On this week’s episode of American Crime Story: The People v. O.J. Simpson “Marcia, Marcia, Marcia”, the spotlight is shone on lead prosecutor Marcia Clark. As the trial begins getting underway, Marcia has trouble trying to balance her work and home life. In addition, she encounters ample scrutiny from the public regarding her appearance.
The episode begins with Marcia battling against her ex-husband in court over the custody of her children. Marcia’s ex alleges Marcia is far too busy with work and has been getting babysitters to care for their children most of the time. He feels he should have full custody of them while the O.J. trial is still underway. This is noticeably distressing for Marcia and inevitably makes it tough for her to handle her own personal legal issues while leading the prosecution team for the “trial of the century.”
After a long day at the office, Marcia returns home to her kids. Here we see even further into Marcia’s personal troubles, as she is shown catching a segment on a TV talk show that is discussing her courtroom outfits. The TV host criticizes Marcia, calling her outfits “frumpy” and ridiculing her hair cut. Thus, while Marcia has plenty on her plate already just from the O.J. trial, she begins getting overwhelmed by several external sources of pressure.
Meanwhile, over at the defense office, Johnnie is explaining to the team that their tactic will be not to dispute the prosecution’s story, but instead tell a more credible and captivating story that convinces the jury that O.J. is innocent. They immediately put this tactic into motion when questioning Detective Atter. While questioning him in court, Johnnie gets him to reveal that the police department sent out an unnecessary amount of officers to notify O.J. of Nicole’s murder – thus making it seem like the police were treating the case differently than they would if it involved an everyday [white] folk. Shortly after, Robert Shapiro takes the stand and gets the Detective to also own up to bringing O.J.’s shoes home with him and not booking them in as evidence until the next day (about 6 hours later). The defense team’s emphasis on race in the case is further exemplified as Shapiro points out that Detective Atter lives in the same area as the cops who were involved in the Rodney King incident did. Although this point was highly irrelevant to the case, it gets noticeable acknowledgment from the jury members.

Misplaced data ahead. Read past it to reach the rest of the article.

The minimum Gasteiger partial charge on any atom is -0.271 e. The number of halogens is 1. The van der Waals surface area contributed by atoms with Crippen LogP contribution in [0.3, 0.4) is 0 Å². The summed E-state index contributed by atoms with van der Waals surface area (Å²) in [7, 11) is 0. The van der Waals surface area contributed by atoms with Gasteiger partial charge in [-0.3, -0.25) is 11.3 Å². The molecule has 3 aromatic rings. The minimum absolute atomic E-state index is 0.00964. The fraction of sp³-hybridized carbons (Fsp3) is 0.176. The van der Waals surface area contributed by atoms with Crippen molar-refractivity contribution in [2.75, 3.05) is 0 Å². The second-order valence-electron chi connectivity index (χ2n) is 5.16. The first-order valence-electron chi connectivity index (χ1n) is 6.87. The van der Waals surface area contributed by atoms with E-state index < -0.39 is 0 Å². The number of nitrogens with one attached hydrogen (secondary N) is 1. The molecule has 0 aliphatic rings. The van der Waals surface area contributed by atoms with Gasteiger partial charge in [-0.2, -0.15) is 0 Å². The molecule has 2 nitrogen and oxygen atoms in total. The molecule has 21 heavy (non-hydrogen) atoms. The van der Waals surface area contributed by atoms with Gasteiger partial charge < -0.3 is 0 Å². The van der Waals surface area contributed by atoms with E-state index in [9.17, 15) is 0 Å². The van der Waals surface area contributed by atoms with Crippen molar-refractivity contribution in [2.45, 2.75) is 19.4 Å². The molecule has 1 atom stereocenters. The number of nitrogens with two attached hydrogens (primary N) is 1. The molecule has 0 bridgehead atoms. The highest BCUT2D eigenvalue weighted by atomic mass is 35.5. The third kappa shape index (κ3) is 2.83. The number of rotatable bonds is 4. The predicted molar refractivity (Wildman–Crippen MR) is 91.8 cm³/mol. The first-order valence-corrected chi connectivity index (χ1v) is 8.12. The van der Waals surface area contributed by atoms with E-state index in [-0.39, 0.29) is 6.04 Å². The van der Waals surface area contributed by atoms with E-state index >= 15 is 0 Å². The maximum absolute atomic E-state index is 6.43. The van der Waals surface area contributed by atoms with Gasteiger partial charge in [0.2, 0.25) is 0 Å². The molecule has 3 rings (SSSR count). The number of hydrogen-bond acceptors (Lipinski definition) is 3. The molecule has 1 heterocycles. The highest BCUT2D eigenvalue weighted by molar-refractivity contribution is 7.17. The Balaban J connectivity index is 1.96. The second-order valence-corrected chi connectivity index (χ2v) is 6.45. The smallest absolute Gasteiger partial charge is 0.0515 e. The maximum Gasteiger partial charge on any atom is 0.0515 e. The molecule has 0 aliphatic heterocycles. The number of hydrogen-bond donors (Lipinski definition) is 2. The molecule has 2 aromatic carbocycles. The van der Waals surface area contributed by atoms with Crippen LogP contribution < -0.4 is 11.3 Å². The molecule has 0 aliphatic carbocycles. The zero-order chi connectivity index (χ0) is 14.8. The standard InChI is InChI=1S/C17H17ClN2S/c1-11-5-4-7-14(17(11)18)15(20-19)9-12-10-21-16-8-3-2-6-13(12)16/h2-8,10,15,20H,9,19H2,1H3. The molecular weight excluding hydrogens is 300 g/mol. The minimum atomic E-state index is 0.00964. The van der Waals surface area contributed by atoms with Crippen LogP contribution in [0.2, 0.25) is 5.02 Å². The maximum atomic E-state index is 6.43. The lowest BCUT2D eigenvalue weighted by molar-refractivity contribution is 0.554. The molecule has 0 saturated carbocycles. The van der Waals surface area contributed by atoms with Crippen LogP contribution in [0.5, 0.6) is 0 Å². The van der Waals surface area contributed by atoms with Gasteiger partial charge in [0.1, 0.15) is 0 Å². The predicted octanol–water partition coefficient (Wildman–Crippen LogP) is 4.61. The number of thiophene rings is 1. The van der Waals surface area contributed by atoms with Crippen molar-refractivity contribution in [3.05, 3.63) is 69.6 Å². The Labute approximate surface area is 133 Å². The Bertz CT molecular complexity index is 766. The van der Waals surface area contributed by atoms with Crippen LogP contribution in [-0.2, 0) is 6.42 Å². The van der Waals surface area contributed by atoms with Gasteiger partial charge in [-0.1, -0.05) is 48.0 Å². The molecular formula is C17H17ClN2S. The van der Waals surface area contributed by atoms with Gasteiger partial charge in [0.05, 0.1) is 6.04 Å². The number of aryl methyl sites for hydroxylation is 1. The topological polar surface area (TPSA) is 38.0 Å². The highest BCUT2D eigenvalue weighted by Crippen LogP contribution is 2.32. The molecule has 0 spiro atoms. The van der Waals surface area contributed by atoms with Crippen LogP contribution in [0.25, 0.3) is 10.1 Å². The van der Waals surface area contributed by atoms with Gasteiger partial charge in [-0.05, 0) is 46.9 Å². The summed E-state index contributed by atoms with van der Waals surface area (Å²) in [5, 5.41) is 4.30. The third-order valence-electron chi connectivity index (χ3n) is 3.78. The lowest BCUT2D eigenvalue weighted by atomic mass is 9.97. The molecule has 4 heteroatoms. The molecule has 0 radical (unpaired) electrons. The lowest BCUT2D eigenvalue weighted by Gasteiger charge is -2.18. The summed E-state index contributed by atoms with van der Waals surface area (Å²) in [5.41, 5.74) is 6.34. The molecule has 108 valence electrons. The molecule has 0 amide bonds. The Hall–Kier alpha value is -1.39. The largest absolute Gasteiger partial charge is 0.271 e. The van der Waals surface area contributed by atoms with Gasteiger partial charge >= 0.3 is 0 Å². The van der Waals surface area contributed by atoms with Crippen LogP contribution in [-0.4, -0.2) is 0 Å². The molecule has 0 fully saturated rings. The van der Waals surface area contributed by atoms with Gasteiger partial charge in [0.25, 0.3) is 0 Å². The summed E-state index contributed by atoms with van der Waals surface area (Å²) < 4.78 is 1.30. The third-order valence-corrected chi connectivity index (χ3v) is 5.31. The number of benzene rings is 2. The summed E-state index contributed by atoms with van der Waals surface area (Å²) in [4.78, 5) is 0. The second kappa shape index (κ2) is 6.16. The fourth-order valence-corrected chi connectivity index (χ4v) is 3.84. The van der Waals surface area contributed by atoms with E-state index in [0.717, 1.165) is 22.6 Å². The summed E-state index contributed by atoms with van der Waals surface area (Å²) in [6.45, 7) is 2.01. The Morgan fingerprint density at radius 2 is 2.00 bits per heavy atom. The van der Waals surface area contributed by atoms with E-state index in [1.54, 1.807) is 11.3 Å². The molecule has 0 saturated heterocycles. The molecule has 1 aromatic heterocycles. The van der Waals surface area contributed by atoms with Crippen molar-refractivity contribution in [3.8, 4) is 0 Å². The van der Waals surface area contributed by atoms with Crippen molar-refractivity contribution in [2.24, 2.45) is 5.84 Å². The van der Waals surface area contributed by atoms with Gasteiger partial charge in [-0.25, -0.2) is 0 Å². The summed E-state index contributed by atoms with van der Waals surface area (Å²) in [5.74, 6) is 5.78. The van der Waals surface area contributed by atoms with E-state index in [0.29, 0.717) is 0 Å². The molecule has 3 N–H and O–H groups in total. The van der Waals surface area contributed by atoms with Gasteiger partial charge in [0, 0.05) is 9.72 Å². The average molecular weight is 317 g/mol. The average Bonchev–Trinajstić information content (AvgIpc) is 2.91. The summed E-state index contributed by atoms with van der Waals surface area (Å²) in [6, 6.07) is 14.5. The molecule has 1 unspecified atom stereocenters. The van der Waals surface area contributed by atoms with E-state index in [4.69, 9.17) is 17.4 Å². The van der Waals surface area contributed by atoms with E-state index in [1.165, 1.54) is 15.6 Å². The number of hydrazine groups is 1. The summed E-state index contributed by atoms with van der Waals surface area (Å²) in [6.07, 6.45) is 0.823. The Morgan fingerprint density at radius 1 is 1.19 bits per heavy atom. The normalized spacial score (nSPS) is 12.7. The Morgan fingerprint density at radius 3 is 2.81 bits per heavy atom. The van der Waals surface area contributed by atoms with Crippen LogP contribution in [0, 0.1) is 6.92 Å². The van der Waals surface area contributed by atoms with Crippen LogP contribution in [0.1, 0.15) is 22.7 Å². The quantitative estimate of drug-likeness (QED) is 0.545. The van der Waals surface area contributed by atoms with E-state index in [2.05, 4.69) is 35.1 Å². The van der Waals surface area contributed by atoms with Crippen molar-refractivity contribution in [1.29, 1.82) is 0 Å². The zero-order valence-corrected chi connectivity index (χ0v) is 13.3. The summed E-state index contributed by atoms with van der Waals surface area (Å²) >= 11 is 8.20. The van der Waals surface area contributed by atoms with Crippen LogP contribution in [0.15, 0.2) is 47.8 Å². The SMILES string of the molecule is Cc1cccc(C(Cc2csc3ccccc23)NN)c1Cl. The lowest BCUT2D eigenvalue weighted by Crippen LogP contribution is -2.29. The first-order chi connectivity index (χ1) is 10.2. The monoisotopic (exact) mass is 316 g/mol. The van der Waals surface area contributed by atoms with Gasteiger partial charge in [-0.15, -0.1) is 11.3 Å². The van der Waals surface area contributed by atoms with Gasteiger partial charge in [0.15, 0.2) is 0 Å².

Later on, Marcia is seen stressed while working on the case late at night in the office with her co-prosecutor Christopher Darden. Here we see the first real hint of romance between the two as Chris tries to lighten the mood and pretty much forces Marcia to dance with him. While in real life the two have never confirmed being romantically linked this hasn’t stopped people from speculating – and evidently lead Ryan Murphy to create a plot line based on the rumors.
The next day, Marcia and Christopher prepare for Mark Fuhrman to take the stand. While he does have some character flaws (history of racism, collector of Nazi memorabilia, etc.), Marcia is adamant that his meticulous recollection of what he encountered the night of the murders will overshadow his personal issues. On the other hand, Chris once again expresses his hesitation towards having Mark as a witness, but inevitably complies with Marcia’s wishes.